For anyone diagnosed with cancer there are really scary times, extremely tough days and complete uncertainty about the future. But they are all of the things that are out of our control. All of the beauty we find in life after the diagnosis, all the drive to make a difference, all the love we have for the simplest things and the happiness we find just to be here; they are all choices. We cannot control cancer… but cancer cannot control us either.”

Thank you so much for sharing your story with us, Danielle. You inspire us every day!

Introducing Mandy; a blogger, Coppafeel charity trekker and self confessed history and art nerd!

The wonderful Mandy (@mrsachard)

This week seems to be rushing by in such a blur! It’s Wednesday already and that means it’s time to introduce another of our wonderful guest bloggers. Today we’re thrilled to have a blog from the lovely Mandy (@mrsachard).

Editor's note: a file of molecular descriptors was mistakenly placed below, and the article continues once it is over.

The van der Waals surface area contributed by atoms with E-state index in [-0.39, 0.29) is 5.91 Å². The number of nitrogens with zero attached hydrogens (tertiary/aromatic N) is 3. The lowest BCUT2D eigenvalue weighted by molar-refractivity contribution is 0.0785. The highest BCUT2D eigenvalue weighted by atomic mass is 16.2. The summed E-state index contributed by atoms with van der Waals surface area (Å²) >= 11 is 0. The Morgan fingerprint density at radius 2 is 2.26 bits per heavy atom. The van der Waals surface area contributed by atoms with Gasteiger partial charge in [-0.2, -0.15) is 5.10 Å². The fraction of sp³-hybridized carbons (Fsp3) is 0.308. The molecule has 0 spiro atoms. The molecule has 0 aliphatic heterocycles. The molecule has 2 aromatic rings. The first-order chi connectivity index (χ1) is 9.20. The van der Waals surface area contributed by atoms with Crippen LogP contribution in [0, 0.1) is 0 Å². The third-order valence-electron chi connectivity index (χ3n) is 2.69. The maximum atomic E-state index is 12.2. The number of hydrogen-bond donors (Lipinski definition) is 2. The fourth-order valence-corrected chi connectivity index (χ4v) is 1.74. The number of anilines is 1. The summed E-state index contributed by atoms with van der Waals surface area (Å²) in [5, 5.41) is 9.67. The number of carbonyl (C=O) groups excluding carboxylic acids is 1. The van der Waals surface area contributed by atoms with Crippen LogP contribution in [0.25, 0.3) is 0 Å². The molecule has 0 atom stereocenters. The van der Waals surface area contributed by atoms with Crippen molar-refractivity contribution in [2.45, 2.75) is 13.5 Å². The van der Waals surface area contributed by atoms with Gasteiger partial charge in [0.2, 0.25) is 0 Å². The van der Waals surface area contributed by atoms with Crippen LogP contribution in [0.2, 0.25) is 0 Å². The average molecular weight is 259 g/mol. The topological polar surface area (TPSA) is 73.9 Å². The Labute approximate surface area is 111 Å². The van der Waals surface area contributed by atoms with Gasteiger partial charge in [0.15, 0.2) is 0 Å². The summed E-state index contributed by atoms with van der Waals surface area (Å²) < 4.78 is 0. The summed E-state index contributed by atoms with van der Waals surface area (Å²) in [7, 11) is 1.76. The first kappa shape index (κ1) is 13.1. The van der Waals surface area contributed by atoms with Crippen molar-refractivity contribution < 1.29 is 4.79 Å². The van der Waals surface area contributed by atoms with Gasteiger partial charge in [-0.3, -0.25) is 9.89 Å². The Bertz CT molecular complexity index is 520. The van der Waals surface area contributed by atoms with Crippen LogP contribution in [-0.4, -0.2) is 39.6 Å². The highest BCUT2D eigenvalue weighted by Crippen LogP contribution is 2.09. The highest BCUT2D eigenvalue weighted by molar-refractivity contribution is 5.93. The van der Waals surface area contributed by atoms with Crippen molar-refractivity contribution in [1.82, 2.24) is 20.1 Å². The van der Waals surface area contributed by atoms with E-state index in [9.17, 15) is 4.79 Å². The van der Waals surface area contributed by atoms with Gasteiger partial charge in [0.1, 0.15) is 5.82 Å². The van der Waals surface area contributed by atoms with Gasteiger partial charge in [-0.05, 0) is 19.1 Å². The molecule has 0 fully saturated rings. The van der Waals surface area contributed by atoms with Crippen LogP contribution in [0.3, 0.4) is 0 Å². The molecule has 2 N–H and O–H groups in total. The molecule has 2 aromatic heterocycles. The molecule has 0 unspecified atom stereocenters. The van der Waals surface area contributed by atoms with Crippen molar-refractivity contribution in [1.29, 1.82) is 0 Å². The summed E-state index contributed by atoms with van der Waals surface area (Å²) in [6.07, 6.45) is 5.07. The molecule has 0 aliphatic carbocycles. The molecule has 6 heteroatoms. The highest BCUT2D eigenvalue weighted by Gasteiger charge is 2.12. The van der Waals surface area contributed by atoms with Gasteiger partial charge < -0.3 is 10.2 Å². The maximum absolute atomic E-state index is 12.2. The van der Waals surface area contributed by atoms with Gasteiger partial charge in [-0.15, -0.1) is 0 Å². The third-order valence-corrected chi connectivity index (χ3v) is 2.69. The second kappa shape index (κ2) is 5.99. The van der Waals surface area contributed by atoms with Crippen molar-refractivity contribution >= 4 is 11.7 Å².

Normally at this stage we would include a little bio to get to know our blogger a bit better but Mandy has introduced herself so well that we’ll get straight to it!

Without further ado, here’s Mandy:

“Hi I’m Mandy, 42 year old mother of two boys (12 & 9), wife to Aaron, a Chartered Surveyor by profession but a History & Art nerd in my spare time.  I’ve also recently taken up a lot more walking due to the fact that like my fellow Valiant Lingerie guest blogger Laura I’m taking on the 100km Sahara Desert Trek for the charity Coppafeel, which has now been moved to March 2021 – phew – more time to train!

What’s the reason for taking on such a massive challenge you may well ask! Well, it’s simple really – I’m a cancer survivor when there are so many who haven’t been as lucky so I want to do everything I can, not just to spread a positive post cancer message but also get the word out there about how fundamental it is to know your body, regularly check and get any changes looked at straight away.